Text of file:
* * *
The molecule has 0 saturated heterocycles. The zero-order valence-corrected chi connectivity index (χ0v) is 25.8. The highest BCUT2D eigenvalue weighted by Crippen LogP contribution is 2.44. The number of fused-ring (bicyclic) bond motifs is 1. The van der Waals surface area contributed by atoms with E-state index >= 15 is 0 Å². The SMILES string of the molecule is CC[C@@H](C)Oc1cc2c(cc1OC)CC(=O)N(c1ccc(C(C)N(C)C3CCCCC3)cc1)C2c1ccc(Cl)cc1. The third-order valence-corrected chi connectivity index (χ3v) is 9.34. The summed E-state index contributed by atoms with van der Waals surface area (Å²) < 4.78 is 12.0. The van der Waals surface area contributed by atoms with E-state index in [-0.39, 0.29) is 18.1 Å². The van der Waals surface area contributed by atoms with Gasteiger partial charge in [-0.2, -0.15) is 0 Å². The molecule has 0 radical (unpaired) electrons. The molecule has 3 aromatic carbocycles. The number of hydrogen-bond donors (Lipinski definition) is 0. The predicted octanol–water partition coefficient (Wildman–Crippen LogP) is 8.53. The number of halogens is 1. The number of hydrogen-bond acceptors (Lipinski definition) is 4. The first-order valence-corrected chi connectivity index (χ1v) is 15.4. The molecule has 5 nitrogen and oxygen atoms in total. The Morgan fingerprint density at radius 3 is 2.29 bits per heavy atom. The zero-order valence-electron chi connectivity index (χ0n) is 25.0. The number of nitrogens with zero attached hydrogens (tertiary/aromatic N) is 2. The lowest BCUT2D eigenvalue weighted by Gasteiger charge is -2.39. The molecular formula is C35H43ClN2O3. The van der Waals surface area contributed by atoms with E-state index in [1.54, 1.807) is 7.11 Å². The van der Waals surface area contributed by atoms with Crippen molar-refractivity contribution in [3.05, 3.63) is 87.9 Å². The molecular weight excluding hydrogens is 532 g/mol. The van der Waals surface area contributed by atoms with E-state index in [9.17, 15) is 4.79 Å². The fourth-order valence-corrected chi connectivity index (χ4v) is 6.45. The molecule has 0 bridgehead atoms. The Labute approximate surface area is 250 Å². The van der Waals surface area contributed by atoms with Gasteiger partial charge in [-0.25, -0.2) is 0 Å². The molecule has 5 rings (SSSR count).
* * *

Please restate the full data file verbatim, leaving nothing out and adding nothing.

The molecule has 0 saturated heterocycles. The zero-order valence-corrected chi connectivity index (χ0v) is 25.8. The highest BCUT2D eigenvalue weighted by Crippen LogP contribution is 2.44. The number of fused-ring (bicyclic) bond motifs is 1. The van der Waals surface area contributed by atoms with E-state index >= 15 is 0 Å². The SMILES string of the molecule is CC[C@@H](C)Oc1cc2c(cc1OC)CC(=O)N(c1ccc(C(C)N(C)C3CCCCC3)cc1)C2c1ccc(Cl)cc1. The third-order valence-corrected chi connectivity index (χ3v) is 9.34. The summed E-state index contributed by atoms with van der Waals surface area (Å²) < 4.78 is 12.0. The van der Waals surface area contributed by atoms with E-state index in [-0.39, 0.29) is 18.1 Å². The van der Waals surface area contributed by atoms with Gasteiger partial charge in [-0.2, -0.15) is 0 Å². The molecule has 0 radical (unpaired) electrons. The molecule has 3 aromatic carbocycles. The number of hydrogen-bond donors (Lipinski definition) is 0. The predicted octanol–water partition coefficient (Wildman–Crippen LogP) is 8.53. The number of halogens is 1. The number of hydrogen-bond acceptors (Lipinski definition) is 4. The first-order valence-corrected chi connectivity index (χ1v) is 15.4. The molecule has 5 nitrogen and oxygen atoms in total. The Morgan fingerprint density at radius 3 is 2.29 bits per heavy atom. The zero-order valence-electron chi connectivity index (χ0n) is 25.0. The number of nitrogens with zero attached hydrogens (tertiary/aromatic N) is 2. The lowest BCUT2D eigenvalue weighted by Gasteiger charge is -2.39. The molecular formula is C35H43ClN2O3. The van der Waals surface area contributed by atoms with E-state index in [1.54, 1.807) is 7.11 Å². The van der Waals surface area contributed by atoms with Crippen molar-refractivity contribution in [3.05, 3.63) is 87.9 Å². The molecular weight excluding hydrogens is 532 g/mol. The van der Waals surface area contributed by atoms with E-state index in [9.17, 15) is 4.79 Å². The fourth-order valence-corrected chi connectivity index (χ4v) is 6.45. The molecule has 0 bridgehead atoms. The Labute approximate surface area is 250 Å². The van der Waals surface area contributed by atoms with Gasteiger partial charge in [-0.25, -0.2) is 0 Å². The molecule has 5 rings (SSSR count).